Long before the pioneer towns of St. Helena and Gibsonville were settled in Letchworth Park, there were other, much larger communities in the Genesee Valley. These were the villages of the Seneca People, the Keepers of the Western Door of the Great Iroquois League.
Native People had lived and died in the region for countless generations. As the Seneca and their culture developed, they first clustered in villages to the North and east of the Park. But after the French Invasion of the Seneca territory in 1687 and the destruction of Ganadagan (today a New York State historical site), the Senecas spread out their villages, moving them to the south and west. By the early 1700's three of these villages lay within the present day boundaries of Letchworth Park in the Valley they called Sehgahunda.
Farthest south was Deowesta. It was located on the hilltop to the east of the Portage Bridge. Little is known of this village, but it was strategically located, being on the ancient "Carrying Road" which led from present day Portageville, through Deowesta, around the three falls and back to the River north of Big Bend.
The old river trail then continues on the west side, passing through Gadaho. Gadaho might have been a seasonal camp or a smaller village - by the Revolutionary War only a couple of cabins remained. It was there that Dehgewanus and her family found refuge after Sullivan's army burned her village at Little Beard's Town in 1779. The name of the village would outlast the village itself - the land that Mary Jemison lived on became known as the Gardeau Flats.
The Trail then continued north, crossed the Silver Lake Outlet, and entered one of the larger of the Genesee Villages, De-yu-it-ga'-oh.
Deyuitga'oh or "where the valley widens", was located on the western bank of the Mt. Morris highbanks, downstream from the present day Mt. Morris Dam. (A park overlook marks the general area today and is the first feature visitors see on the right as they enter from the Mount Morris Entrance at the very north end of the Park.) The location provided everything an Iroquois village needed - water, fertile soil, and access to transportation, hunting, and fishing. The site had attracted earlier inhabitants - the Seneca of Deyuitga'oh knew well that the mounds found near their village had been left by the Old Ones the whitemen called "moundbuilders."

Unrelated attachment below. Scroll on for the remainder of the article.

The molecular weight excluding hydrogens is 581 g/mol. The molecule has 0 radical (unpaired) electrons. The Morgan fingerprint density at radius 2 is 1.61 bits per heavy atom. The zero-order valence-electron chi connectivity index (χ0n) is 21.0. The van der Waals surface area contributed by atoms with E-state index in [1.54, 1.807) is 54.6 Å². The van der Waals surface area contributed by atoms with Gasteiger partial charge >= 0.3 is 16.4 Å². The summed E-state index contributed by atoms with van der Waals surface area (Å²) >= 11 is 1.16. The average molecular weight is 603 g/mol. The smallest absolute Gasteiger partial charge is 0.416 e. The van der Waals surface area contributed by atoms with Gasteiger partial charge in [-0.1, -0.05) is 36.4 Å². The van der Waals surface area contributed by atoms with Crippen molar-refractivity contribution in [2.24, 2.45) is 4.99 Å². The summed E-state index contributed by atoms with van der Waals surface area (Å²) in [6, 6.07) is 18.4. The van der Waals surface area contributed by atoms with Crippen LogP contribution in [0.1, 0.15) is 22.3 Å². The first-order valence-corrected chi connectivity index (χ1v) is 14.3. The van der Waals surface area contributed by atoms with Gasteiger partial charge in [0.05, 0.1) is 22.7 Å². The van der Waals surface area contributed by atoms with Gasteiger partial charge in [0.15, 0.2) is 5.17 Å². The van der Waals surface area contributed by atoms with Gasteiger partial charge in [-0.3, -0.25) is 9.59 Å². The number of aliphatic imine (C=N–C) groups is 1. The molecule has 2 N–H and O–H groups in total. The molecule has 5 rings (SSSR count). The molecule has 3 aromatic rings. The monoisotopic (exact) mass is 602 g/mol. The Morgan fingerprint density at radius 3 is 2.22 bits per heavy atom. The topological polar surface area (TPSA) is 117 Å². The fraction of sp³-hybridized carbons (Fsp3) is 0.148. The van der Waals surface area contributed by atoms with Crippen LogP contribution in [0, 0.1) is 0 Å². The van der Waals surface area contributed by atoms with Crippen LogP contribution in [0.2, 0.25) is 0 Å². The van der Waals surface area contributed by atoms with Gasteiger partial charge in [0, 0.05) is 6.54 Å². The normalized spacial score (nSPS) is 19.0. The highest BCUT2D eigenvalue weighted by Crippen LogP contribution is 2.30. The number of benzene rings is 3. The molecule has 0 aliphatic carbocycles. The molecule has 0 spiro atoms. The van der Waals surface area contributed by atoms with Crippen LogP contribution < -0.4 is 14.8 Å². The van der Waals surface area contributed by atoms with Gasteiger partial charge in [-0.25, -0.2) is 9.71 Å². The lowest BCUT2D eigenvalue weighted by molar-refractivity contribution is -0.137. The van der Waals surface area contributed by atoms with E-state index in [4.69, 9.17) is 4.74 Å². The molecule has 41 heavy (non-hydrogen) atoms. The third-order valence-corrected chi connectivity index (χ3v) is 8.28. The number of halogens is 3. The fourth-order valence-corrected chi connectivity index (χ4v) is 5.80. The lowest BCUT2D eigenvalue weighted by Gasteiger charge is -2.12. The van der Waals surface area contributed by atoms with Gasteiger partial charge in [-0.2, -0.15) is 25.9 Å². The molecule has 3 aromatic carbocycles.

The Seneca village would last for about a century, moving its dwellings every seven to ten years, but staying in the same general area and retaining the village name. These dwellings might have started out as the traditional longhouses, but by the American Revolution had evolved into clusters of log cabins, adapted from the white men.
It was during the American Revolution, that Deyuitga'oh received a new name, the one that is better known today.
After the Sullivan Invasion in the late summer and early fall of 1779, the refugees from the destroyed villages flocked to those who had been missed by the American Army. Deyuitga'oh was one of the lucky villages.
In the spring of 1780 Sir Guy Johnson, in an attempt to stabilize the situation for their Iroquois allies, tried to assign groups from destroyed villages to those who had survived. A group of the Fox people, who had either come as captives or refugees to the Western Door a half century earlier, were assigned to Deyuitga'oh. The Fox people were also called the Meskwahki-haki or Squawki-how people. The new comers would give their name Squawki-how to the old village site. When the white men came, they would call the place "Squawkie (or Squakie) Hill".
The next generation of inhabitants of Squawkie Hill would see vast changes to their village and their world. At the Treaty of Big Tree in 1797, their village would be set aside as one of several reservations. So was Gardeau to the South. Deowesta had already faded into the earth, leaving no traces behind for the new inhabitants of the land, the pioneers.(See map of Squawkie Hill)
One new comer, Samuel Magee, visited Squawkie Hill in 1802. The Village was still full of life at that time, for Magee passed a large group of women heading to the fields to work, and found the young men "playing ball" to the amusement of the older men. The games were so noisy that Magee, much to the glee of the villagers, had to lead his nervous horse through the village.
But Seneca life at Squawkie Hill and the other reservations would suffer over the next decades. A church group built a school on the reservation - one of the students who attended and learned to read and write was Mary Jemison's Grandson, "Buffalo" Tom Jemison. Other Seneca remember by white settlers as living at Squawkie Hill were Blackchief, Sharpskins, Straight Back, Tall Chief, Bill Tall Chief, Kennedy Blinkey, Jim Washington, Captain Cook, and Quaway.
By 1816 their were only about eight inhabitants left, living in a "dozen bark roofed houses of small logs" clustered around the old council house, a log building about 25 by 40 feet. Ten years later, the reservation was sold at the Treaty of Buffalo Creek. The remaining Seneca moved to the Buffalo Creek, Tonawanda, Cattaraugus, or Allegany Reservations. Among the last to go was Buffalo Tom, who left Squawkie Hill in 1828. His cabin, used by a white family for several years, was, along with some old apple trees and scattered artifacts, all that remained of Deyuitga'oh.
Beyond the historical markers, and the names "Squawkie Hill" and "Gardeau", nothing remains of the Seneca Villages that once stood in Letchworth Park. But those communities and the people who lived there are an important chapter in the history of the Park.
Anderson, Genesee Echoes p 2,3
Doty, Lockwood R., History of Livingston County pp 73-75, 132, 133
Parker, Arthur, The Archeological History of New York Part 2. Albany NY: New York State Museum, 1920. pp597-598